The result is that all too often, several different manufacturers make similar devices using different standards, and these devices can’t communicate with each other. They can’t be connected. They can’t share data. They add cost and complexity. They end up reducing the quality of patient care rather than improving it.

 

Clearly, consolidation of standards is necessary in the medical device industry. Wind River is attempting to address the situation by making available a healthcare standards protocol—a basic, certified middleware stack that can be used by all device manufacturers to ensure their devices can communicate with all other devices built to the standard. In addition, we are expanding the use of other key industry standards within our platform so that our ecosystem of partners can simply take our stack and integrate it into their products with no issues. This will enable medical device manufacturers to select Wind River or Wind River ecosystem solutions and lower their barriers to entry.

 

 

 

 

For additional information about Wind River, visit:

http://www.windriver.com/

http://www.facebook.com/WindRiverSystems

 

Wind River is an Associate member of the Intel® Embedded Alliance


By Marc Brown, Vice President of Tools and Marketing Operations, Products Group, Wind River

 

Security is a heavily overloaded term, meaning different things to different people. In the embedded systems world, news on security is often about Stuxnet or similar attacks where an enemy can control devices remotely and shut them down, make them behave abnormally, or worse, cause equipment failure and destruction.  In the enterprise world there is news of information breaches and sensitive data exposure which often seems to be unrelated to embedded systems. However, for embedded security it’s important to consider both the safe and correct behavior of the system and the data it may store or transmit. These two key areas of security concerns and priorities are as follows.

 

Information Assurance

First is Information Assurance, this is all about protecting and preserving data. The top priority for information assurance is the data the device stores or transmits, typically this data is confidential or, in government and military applications, it’s highly sensitive possibly secret or top secret. The embedded device must be designed in such a way that it’s very, very difficult for an attacker to gain access to the stored or transmitted information on the device.  This protection can include external, network based attacks but also where the attacker has physical access to the device as well. Correct and safe operation of the device is not necessarily the top priority for information assurance.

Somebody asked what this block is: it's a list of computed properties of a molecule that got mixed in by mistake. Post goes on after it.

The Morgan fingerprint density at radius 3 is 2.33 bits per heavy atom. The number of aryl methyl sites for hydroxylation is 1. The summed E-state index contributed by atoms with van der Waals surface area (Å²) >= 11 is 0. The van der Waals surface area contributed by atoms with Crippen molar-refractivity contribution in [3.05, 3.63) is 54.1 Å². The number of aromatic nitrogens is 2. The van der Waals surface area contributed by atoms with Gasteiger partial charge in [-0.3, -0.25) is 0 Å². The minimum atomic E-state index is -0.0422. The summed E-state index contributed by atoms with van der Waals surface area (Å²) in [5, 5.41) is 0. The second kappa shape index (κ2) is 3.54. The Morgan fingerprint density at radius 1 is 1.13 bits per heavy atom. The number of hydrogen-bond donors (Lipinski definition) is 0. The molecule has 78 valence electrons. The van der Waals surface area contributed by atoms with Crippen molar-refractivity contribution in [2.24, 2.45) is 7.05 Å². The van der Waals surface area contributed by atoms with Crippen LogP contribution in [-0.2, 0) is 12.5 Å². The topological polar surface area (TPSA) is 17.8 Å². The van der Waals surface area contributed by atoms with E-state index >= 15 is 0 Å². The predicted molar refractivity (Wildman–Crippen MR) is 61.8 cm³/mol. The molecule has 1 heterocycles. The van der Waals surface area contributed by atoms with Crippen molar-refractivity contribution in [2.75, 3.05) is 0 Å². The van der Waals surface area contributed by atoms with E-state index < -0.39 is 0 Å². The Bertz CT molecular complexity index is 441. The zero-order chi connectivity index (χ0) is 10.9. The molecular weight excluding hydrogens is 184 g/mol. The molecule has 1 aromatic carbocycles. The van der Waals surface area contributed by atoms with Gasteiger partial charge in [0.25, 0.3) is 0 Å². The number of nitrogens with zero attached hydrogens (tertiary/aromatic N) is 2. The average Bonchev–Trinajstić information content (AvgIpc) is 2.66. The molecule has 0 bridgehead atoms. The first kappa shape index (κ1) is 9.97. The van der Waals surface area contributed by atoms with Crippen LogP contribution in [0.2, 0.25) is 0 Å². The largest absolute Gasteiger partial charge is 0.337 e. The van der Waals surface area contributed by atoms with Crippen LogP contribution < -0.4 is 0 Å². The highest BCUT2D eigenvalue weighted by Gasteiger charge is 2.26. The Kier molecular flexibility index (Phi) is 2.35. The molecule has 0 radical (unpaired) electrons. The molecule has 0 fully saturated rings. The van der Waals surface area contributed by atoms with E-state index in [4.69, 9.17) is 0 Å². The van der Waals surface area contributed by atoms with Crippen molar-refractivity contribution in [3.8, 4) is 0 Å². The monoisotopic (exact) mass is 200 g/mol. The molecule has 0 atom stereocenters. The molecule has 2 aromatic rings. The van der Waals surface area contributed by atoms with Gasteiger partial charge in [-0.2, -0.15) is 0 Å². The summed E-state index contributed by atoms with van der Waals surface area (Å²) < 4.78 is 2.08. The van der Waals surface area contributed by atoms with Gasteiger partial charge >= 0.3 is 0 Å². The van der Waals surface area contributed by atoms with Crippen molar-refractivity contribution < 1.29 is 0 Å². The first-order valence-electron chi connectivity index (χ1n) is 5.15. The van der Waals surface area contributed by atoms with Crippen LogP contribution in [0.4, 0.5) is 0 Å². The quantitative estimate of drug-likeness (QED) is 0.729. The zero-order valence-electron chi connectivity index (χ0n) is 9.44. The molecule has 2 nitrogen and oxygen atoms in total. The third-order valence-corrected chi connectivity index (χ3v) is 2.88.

Cyber Security

The second key area is cyber security – where the aim is to protect the device from intrusion from the outside world to prevent failure, incorrect or unsafe behavior. The chief aim of cyber security is to prevent unwanted manipulation of the behavior of the devices. Leaking or exposing data is not a primary concern of cyber security.

 

The key areas of embedded device security are shown in the following diagram:

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Managing device security risk is about prioritization and balance between these two key aspects of information assurance and cyber security. Its not an either-or scenario – no manufacturer wants their device to protect data but be easily disrupted due to attacks. Alternatively, many classes of devices do not handle sensitive data but their correct and safe operation is paramount. However, as machine-to-machine communication grows into important parts of our infrastructure (e.g. the Smart Grid for our electrical system) automation devices maybe safety critical and handle confidential information. Understanding these two key areas of security and managing the risks in both areas is critical for secure embedded device design.

 

The Next Steps

Understanding the security priorities for your embedded device is important but only part of secure device development approach that needs to start before your devices is designed and built.

 

These include:

* Threat assessment – understanding the security threats to your device, the attack vectors and the desired response from the device under such attacks.

* Secure design – designing security into your device as a key requirement. Employing secure design and development techniques.

* Proper runtime selection – selecting and building upon a secure runtime platform. Embedded operating systems need to support advanced security techniques, communication and data security and robust and reliable operation.

* Securing the applications – applications must be designed and architected for security. Importantly, the device should restrict application execution through whitelisting and greylisting techniques.

* Product lifecycle support – security needs to be designed into a product with platform, process and tools support throughout its lifespan.

 

In future posts we’ll be discussing the steps to embedded security in more detail.

 

 

 

For additional information about Wind River, visit:

http://www.windriver.com/

http://www.facebook.com/WindRiverSystems

 

Wind River is an Associate member of the Intel® Embedded Alliance